About two months ago after whining to my ever listening-though-probably-doesn’t-like-it-much husband about my job and exclaiming “so! what do you think I should do!” like a 5 year old in a tantrum (I never said saturn returns makes you more mature), he finally just looked at me and said out of exasperation “why don’t you just become a nurse!” And *PING* the light went on.
Signage en francais in Sausilito "walk your bike on the sidewalk"
Now, this is silly. I’ve always said, “in a different life, I would have gotten my bachelor’s degree in nursing.” I’m the person who gives nettle tea to those with seasonal allergies, detox tea or kombucha to those with hangovers, band-aids to those with a cut and I vividly remember stitching up N’s finger in college with terry strips when she cut herself to the bone and refused to go to the ER. I’m that person. I’m the person who wants nothing more than to make you feel better when you’re sick (though, I do get impatient with man colds - I love the man, but he can drive me nuts sometimes when he has a cold). I’m the annoying person who keeps asking you if you feel better or if there is anything else I can do to help. Of course I should be a nurse!! And, oh yeah, I think it runs in the family. My grandma was a nurse assistant in WWII, I have two aunts who retired from nursing and teaching nursing and an uncle who is an assistant dean in nursing.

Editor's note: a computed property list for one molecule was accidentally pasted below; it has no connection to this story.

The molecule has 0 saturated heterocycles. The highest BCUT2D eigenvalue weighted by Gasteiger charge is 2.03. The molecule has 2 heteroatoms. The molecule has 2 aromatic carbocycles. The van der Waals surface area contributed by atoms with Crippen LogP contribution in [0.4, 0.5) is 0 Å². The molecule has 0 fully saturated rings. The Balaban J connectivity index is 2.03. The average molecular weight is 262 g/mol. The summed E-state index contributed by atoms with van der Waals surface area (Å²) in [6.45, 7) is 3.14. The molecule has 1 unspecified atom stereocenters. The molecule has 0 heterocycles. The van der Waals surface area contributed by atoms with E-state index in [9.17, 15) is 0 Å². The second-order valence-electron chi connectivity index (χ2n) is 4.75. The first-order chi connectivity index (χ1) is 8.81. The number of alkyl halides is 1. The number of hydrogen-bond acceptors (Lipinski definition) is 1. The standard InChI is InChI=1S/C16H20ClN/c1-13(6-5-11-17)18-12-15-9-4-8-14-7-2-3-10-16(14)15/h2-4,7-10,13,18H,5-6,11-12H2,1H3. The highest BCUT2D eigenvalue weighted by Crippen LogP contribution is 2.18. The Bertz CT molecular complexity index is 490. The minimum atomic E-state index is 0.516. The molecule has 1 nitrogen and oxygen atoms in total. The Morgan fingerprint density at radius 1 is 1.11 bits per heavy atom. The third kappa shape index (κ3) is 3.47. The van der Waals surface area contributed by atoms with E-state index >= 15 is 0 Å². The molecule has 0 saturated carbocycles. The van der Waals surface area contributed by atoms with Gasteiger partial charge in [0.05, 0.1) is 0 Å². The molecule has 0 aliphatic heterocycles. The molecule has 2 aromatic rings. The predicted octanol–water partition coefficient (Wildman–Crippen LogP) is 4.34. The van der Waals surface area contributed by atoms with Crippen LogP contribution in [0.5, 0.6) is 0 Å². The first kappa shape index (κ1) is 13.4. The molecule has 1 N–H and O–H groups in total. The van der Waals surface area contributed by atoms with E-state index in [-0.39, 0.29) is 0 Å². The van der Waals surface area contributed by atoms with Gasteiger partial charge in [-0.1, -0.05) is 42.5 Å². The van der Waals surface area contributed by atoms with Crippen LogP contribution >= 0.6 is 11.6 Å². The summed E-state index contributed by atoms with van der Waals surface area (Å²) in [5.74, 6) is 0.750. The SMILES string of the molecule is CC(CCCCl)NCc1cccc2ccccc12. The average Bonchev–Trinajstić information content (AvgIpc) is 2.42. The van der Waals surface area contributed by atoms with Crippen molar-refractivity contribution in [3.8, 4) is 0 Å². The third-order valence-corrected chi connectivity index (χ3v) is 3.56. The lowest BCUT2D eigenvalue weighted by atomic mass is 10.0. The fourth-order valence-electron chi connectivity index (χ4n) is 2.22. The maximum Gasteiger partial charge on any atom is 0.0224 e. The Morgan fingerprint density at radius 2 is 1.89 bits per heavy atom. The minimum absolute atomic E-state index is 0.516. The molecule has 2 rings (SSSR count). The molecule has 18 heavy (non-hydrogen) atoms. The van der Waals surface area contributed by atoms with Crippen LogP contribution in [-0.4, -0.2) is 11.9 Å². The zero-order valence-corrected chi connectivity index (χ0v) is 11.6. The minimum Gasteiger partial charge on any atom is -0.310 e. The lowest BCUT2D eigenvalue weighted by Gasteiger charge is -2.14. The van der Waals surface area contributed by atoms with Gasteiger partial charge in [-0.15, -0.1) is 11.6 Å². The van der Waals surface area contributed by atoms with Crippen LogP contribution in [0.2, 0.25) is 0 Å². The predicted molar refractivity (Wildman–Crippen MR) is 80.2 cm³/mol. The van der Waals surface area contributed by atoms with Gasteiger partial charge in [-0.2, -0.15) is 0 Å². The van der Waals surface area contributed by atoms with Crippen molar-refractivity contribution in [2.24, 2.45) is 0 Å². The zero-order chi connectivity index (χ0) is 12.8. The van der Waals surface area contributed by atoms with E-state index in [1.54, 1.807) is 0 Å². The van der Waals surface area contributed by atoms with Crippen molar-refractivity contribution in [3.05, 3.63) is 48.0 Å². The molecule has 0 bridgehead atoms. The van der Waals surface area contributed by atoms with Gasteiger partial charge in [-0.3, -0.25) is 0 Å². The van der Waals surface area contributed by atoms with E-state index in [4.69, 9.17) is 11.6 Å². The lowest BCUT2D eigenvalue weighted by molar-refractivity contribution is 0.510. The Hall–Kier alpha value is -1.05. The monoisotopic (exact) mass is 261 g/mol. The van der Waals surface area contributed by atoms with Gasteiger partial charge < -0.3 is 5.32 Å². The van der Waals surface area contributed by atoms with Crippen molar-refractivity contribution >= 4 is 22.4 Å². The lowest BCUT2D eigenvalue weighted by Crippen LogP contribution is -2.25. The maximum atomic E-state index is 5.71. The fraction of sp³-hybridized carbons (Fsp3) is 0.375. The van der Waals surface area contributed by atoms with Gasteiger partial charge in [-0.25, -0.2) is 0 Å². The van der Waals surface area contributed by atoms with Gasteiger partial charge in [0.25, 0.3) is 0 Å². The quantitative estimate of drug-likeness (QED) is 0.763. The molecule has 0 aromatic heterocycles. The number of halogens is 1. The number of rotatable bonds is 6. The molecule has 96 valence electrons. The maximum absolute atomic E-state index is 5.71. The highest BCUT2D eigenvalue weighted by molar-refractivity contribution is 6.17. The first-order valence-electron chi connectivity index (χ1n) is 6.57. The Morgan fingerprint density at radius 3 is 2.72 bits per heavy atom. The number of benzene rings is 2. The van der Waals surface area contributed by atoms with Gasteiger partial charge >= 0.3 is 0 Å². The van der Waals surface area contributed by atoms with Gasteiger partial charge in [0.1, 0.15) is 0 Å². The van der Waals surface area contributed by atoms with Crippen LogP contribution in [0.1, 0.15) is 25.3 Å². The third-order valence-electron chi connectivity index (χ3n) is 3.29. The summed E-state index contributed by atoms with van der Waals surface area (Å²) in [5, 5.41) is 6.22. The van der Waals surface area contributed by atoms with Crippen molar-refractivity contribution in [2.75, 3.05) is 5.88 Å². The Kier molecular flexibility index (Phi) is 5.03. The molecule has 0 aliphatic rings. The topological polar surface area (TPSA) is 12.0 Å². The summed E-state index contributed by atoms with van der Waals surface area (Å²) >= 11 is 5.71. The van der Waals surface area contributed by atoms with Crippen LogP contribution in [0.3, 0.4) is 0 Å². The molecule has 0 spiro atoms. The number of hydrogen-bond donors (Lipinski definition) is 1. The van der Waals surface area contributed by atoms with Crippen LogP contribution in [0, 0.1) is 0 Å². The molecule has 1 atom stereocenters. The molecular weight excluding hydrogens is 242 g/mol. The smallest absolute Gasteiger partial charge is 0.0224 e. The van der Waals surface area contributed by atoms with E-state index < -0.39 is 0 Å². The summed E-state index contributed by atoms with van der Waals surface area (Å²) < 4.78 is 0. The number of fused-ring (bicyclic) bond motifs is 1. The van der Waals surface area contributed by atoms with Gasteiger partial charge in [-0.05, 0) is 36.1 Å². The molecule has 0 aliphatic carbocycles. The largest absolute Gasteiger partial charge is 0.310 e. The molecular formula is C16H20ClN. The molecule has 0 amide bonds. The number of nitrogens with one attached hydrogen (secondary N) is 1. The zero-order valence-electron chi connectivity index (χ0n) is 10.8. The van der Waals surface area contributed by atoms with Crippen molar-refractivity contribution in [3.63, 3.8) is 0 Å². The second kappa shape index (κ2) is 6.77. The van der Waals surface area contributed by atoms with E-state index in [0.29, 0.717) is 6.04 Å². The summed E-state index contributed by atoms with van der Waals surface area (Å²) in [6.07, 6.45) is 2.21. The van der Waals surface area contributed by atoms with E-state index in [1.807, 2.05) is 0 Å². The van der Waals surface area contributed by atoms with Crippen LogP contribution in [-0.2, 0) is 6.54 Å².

View of Angel Island from Sausilito
So! The big news! I’m quitting my box, becoming a volunteer, student and housewife; once I have a volunteer job. I’ll start prerequisite courses this summer and study for the GRE. I’ll apply to the UCSF MEPN program (1 year advanced training to become a nurse, 2 years to become a nurse practitioner) in 2013 for a *hopeful* start date in June 2014. Here’s the tough part: UCSF is crazy hard to get into. They accept about 15% of those that apply. Yes, there are other options for me, but this is the program that I really want to get in to. If I don’t get accepted, I’ll probably have to get a second bachelor’s degree in nursing and apply to a master’s program at another time. Not awful, but not what I would prefer. But who knows - life has a really funny way of taking in you in the right direction; even when it’s not what you want.